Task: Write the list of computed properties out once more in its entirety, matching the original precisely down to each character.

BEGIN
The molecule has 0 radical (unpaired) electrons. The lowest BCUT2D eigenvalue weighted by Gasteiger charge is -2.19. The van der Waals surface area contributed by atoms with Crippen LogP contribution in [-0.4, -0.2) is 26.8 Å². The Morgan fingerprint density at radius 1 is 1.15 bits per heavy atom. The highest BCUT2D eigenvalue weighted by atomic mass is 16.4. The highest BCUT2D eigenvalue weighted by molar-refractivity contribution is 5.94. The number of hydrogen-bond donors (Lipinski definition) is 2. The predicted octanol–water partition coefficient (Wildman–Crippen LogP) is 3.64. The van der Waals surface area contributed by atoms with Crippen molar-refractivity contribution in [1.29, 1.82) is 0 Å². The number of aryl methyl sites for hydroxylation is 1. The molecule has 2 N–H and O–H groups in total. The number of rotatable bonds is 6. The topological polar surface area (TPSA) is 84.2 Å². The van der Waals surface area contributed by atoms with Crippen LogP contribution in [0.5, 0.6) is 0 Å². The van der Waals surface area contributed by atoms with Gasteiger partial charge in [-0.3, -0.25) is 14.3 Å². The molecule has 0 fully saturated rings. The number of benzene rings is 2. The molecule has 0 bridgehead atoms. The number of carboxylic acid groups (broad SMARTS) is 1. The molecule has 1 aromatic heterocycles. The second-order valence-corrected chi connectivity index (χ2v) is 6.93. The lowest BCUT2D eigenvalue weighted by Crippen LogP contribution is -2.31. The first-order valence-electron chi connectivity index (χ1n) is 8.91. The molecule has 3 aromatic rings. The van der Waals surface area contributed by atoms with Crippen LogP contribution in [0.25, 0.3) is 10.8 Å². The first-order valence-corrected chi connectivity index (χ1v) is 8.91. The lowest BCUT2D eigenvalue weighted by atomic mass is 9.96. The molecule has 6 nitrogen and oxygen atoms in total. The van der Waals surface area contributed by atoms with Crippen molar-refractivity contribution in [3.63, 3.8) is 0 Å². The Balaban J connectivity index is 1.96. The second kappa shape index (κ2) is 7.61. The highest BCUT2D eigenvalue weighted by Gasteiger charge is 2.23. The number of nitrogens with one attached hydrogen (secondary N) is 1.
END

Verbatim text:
The molecule has 0 radical (unpaired) electrons. The lowest BCUT2D eigenvalue weighted by Gasteiger charge is -2.19. The van der Waals surface area contributed by atoms with Crippen LogP contribution in [-0.4, -0.2) is 26.8 Å². The Morgan fingerprint density at radius 1 is 1.15 bits per heavy atom. The highest BCUT2D eigenvalue weighted by atomic mass is 16.4. The highest BCUT2D eigenvalue weighted by molar-refractivity contribution is 5.94. The number of hydrogen-bond donors (Lipinski definition) is 2. The predicted octanol–water partition coefficient (Wildman–Crippen LogP) is 3.64. The van der Waals surface area contributed by atoms with Crippen molar-refractivity contribution in [1.29, 1.82) is 0 Å². The number of aryl methyl sites for hydroxylation is 1. The molecule has 2 N–H and O–H groups in total. The number of rotatable bonds is 6. The topological polar surface area (TPSA) is 84.2 Å². The van der Waals surface area contributed by atoms with Crippen LogP contribution in [0.5, 0.6) is 0 Å². The van der Waals surface area contributed by atoms with Gasteiger partial charge in [-0.3, -0.25) is 14.3 Å². The molecule has 0 fully saturated rings. The number of benzene rings is 2. The molecule has 0 bridgehead atoms. The number of carboxylic acid groups (broad SMARTS) is 1. The molecule has 1 aromatic heterocycles. The second-order valence-corrected chi connectivity index (χ2v) is 6.93. The lowest BCUT2D eigenvalue weighted by Crippen LogP contribution is -2.31. The first-order valence-electron chi connectivity index (χ1n) is 8.91. The molecule has 3 aromatic rings. The van der Waals surface area contributed by atoms with Crippen LogP contribution in [0.25, 0.3) is 10.8 Å². The first-order valence-corrected chi connectivity index (χ1v) is 8.91. The lowest BCUT2D eigenvalue weighted by atomic mass is 9.96. The molecule has 6 nitrogen and oxygen atoms in total. The van der Waals surface area contributed by atoms with Crippen molar-refractivity contribution in [3.63, 3.8) is 0 Å². The Balaban J connectivity index is 1.96. The second kappa shape index (κ2) is 7.61. The highest BCUT2D eigenvalue weighted by Gasteiger charge is 2.23. The number of nitrogens with one attached hydrogen (secondary N) is 1.